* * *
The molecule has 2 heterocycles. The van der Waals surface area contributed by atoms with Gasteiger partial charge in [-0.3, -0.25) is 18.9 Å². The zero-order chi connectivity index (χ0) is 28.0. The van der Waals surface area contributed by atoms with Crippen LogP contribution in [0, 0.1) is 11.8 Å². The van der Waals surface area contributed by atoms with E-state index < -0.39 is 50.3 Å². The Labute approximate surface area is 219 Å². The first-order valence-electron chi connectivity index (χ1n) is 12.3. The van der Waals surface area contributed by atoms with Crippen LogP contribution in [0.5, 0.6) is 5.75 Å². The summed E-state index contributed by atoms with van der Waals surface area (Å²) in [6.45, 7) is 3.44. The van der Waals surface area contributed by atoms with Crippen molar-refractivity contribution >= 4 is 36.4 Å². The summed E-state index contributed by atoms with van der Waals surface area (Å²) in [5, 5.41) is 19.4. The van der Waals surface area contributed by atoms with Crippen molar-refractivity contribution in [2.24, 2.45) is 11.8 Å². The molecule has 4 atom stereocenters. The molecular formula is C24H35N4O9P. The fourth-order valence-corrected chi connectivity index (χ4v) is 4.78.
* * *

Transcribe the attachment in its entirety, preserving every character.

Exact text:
The molecule has 2 heterocycles. The van der Waals surface area contributed by atoms with Gasteiger partial charge in [-0.3, -0.25) is 18.9 Å². The zero-order chi connectivity index (χ0) is 28.0. The van der Waals surface area contributed by atoms with Crippen LogP contribution in [0, 0.1) is 11.8 Å². The van der Waals surface area contributed by atoms with E-state index < -0.39 is 50.3 Å². The Labute approximate surface area is 219 Å². The first-order valence-electron chi connectivity index (χ1n) is 12.3. The van der Waals surface area contributed by atoms with Crippen LogP contribution in [0.5, 0.6) is 5.75 Å². The summed E-state index contributed by atoms with van der Waals surface area (Å²) in [6.45, 7) is 3.44. The van der Waals surface area contributed by atoms with Crippen molar-refractivity contribution >= 4 is 36.4 Å². The summed E-state index contributed by atoms with van der Waals surface area (Å²) in [5, 5.41) is 19.4. The van der Waals surface area contributed by atoms with Crippen molar-refractivity contribution in [2.24, 2.45) is 11.8 Å². The molecule has 4 atom stereocenters. The molecular formula is C24H35N4O9P. The fourth-order valence-corrected chi connectivity index (χ4v) is 4.78.